From an early age, a child learn the importance of his or her name, first verbally and then in written form. In fact, one of the first words a child learns to read and write is their name.
Young children love seeing their name appear in meaningful ways like on belongings, toys, and on bookplates in favorite books. Another fun activity you can do together is making a name decoration to hang on their bedroom door.
Begin to grow your child’s awareness of the letters of her name by starting with the initial letter and pointing it out often in everyday print that you come into contact with — on signs, cereal boxes, book covers, etc. You can say, “I can see a T. Your name, Tomo, starts with T.’
Write your child’s name on his artwork, using a capital letter for the first initial and lowercase letters for the remainder of the name. If he or she shows interest, invite them to "write" their own name too. At first, they're likely to use squiggles and letter-like symbols to represent their name, but over time an actual letter or two will appear and, with repeated opportunity and acceptance of their attempts, his or her name will eventually appear in a more legible form. We love Scholastic Early Learners: Write and Wipe Learn to Write board book as a way to practice.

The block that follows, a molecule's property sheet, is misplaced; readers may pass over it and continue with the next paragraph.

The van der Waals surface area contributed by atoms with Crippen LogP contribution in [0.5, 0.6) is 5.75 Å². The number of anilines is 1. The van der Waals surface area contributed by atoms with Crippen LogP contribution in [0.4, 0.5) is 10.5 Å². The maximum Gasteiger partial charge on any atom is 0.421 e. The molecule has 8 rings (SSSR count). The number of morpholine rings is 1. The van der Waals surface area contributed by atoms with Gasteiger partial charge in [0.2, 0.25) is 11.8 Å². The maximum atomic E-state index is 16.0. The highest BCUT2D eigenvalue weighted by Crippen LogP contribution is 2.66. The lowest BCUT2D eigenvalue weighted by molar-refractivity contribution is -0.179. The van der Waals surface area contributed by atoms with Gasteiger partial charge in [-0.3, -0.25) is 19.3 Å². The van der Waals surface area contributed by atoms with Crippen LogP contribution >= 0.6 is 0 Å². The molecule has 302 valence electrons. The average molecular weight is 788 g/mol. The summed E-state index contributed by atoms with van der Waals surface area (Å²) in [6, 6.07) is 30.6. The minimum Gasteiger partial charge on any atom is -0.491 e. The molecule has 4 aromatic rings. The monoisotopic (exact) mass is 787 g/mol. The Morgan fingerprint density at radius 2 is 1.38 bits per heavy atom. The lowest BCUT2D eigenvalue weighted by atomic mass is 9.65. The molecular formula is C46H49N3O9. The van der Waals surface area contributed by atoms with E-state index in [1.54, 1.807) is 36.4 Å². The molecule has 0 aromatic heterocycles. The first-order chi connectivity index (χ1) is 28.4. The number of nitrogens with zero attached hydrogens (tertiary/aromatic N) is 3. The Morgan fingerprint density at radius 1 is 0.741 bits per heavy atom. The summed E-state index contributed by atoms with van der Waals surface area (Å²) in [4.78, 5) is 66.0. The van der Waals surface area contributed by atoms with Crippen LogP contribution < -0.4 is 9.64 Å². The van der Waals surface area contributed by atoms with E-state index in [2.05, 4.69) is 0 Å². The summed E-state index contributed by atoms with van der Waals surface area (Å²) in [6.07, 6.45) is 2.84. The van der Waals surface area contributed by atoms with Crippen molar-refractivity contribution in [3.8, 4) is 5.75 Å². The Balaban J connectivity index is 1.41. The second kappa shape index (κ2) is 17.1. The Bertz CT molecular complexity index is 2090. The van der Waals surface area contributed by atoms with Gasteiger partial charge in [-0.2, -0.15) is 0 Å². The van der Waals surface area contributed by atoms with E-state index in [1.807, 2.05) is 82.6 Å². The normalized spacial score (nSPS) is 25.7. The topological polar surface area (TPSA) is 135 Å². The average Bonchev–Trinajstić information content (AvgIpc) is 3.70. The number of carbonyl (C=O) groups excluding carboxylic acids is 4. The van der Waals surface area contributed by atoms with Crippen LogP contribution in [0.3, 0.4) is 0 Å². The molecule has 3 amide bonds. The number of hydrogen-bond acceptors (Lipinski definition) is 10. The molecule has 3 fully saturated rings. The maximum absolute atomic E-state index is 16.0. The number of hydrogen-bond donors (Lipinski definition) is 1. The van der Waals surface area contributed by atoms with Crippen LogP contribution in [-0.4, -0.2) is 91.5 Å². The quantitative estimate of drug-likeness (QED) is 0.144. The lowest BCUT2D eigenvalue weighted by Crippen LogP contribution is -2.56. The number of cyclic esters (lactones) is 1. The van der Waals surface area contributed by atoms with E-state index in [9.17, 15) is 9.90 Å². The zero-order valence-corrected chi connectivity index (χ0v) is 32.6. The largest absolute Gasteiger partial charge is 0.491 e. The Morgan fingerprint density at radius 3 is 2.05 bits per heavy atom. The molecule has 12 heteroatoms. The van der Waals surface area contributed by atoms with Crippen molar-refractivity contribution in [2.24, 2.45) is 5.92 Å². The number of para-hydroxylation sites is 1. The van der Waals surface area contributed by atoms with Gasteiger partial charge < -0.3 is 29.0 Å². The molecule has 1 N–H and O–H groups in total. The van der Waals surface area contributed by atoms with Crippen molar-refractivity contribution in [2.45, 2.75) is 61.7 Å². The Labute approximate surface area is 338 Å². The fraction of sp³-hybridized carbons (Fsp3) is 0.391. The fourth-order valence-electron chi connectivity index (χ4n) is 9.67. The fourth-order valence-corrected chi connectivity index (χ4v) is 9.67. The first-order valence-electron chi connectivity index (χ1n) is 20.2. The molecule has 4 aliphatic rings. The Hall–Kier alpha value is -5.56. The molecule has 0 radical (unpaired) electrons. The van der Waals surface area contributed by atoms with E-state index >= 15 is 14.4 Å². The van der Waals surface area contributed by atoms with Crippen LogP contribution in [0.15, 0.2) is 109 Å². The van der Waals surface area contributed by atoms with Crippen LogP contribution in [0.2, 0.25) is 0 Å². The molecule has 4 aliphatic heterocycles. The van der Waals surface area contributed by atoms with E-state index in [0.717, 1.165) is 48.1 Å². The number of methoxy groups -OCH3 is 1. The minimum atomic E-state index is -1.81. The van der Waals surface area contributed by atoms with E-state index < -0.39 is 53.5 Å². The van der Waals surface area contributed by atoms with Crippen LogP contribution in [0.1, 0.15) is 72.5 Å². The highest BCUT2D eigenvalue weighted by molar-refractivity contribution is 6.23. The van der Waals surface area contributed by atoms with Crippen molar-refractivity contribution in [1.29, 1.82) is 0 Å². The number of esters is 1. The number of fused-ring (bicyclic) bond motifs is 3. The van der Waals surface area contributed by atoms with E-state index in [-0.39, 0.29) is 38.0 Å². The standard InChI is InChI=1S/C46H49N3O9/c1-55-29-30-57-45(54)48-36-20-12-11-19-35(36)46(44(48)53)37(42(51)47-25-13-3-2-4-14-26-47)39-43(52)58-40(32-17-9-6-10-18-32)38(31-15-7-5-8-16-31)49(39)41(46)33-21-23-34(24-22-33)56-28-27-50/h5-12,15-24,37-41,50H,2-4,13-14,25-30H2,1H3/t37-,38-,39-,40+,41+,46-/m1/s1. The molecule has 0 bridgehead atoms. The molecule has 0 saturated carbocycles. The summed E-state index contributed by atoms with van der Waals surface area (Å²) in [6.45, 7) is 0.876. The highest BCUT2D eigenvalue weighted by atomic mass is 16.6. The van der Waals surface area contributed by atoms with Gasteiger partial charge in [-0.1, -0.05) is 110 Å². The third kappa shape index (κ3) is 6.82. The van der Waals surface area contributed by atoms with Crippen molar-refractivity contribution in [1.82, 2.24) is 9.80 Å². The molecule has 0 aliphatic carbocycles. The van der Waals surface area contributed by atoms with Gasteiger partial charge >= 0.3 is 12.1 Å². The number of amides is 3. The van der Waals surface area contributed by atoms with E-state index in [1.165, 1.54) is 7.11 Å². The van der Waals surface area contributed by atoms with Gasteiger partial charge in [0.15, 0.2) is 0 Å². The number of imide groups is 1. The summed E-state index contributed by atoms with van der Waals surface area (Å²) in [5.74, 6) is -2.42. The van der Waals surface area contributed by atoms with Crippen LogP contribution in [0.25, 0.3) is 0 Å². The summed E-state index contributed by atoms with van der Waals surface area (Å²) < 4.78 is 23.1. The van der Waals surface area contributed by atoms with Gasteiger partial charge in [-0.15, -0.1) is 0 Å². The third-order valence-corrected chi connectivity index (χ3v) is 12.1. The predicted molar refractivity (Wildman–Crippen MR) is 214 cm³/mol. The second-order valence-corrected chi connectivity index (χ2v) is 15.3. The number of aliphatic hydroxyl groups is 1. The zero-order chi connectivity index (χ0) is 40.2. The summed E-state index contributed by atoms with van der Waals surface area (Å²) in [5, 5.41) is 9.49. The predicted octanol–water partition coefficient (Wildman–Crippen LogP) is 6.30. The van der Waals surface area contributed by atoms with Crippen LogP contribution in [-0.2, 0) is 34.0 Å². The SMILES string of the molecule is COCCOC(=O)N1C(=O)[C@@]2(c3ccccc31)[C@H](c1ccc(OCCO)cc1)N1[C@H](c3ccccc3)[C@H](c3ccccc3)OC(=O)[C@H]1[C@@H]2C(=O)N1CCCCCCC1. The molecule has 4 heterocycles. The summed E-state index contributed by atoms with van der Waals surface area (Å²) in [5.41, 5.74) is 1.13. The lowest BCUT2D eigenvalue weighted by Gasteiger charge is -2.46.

5 Playful Ways to Explore Your Child’s Name
By around three or four years of age, you can invite your child to make her name using a range of creative materials. As he or she creates, talk about the name of the letter she's working on and the sound it makes in their name (and other words!). It's your interaction with your child while completing these activities that make these valuable learning experiences.
Here are five creative ideas to try:
(Safety note: As some of the activities suggested below use small materials, such as beads and bottle tops, that can be choking hazards, close adult supervision is recommended at all times. Use these ideas below as inspiration, using age-appropriate items for your child.)